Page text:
4 Things to Consider About the Most Bullish Month of the Year

Historically, December has been a strong month for equities, but will that be the case this year? Here are some stats to be aware of as we head into the home stretch for 2017 (all stats are as of 1950*):

  1. December has been the strongest month of the year for the S&P 500 Index, posting gains 74.6% of the time with an average return of +1.6%. Both are the best out of the 12 months of the year.
  2. When the S&P 500 began December above its 200-day moving average (as 2017 likely could), returns have been even better as the index posted gains 76.1% of the time (35 out of 46) with an average monthly return of 2.0%. Conversely, when the index started December beneath its 200-day moving average, it finished the month higher 71.4% of the time (15 out of 21) with an average gain of 0.9%.
  3. When the S&P 500 was up more than +15% year to date heading into December (as 2017 likely could), the index has closed out the month higher 14 out of 20 times with an average return of +1.7%— again better than the average return.
  4. Incredibly, December has never been the worst month of the year. Per Ryan Detrick, Senior Market Strategist, “While we all know that December is historically a bullish month, what also stands out is that this month has never once been the worst month of the year for the S&P 500. Considering March 2017 is the current worst month of the year, as it closed down 0.04%, this could bode well for the bulls in December.”

IMPORTANT DISCLOSURES

*Please note: The modern design of the S&P 500 stock index was first launched in 1957. Performance back to 1950 incorporates the performance of predecessor index, the S&P 90.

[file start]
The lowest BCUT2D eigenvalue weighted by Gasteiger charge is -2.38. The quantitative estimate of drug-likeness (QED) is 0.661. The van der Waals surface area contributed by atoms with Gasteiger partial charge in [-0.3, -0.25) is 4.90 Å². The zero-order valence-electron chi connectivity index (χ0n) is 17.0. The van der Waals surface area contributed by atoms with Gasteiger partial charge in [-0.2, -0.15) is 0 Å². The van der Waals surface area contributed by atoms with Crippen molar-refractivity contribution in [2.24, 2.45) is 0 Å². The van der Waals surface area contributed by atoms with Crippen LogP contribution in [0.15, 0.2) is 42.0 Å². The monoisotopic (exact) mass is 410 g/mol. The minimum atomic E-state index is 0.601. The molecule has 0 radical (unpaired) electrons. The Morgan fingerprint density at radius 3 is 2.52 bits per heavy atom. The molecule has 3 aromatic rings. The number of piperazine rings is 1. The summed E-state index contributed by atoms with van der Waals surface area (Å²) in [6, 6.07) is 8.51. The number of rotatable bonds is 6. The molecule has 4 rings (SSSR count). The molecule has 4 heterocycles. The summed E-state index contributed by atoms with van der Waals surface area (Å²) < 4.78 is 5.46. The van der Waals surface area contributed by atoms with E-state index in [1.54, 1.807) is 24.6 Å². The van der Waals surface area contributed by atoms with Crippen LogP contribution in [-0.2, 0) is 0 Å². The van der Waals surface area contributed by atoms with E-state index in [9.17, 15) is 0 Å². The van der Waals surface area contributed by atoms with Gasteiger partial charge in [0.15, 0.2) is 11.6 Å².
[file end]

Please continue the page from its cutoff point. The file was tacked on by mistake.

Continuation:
The economic forecasts set forth in the presentation may not develop as predicted.

The Standard & Poor’s 500 Index is a capitalization-weighted index of 500 stocks designed to measure performance of the broad domestic economy through changes in the aggregate market value of 500 stocks representing all major industries.

Investing in stock includes numerous specific risks including: the fluctuation of dividend, loss of principal and potential illiquidity of the investment in a falling market.

Indexes are unmanaged and cannot be invested into directly. Unmanaged index returns do not reflect fees, expenses, or sales charges. Index performance is not indicative of the performance of any investment. Past performance is no guarantee of future results.

All information is believed to be from reliable sources; however LPL Financial Makes no representation as to its completeness or accuracy.

The opinions voiced in this material are for general information only and are not intended to provide or be construed as providing specific investment advice or recommendations for any individual security.

This research material has been prepared by LPL Financial LLC.

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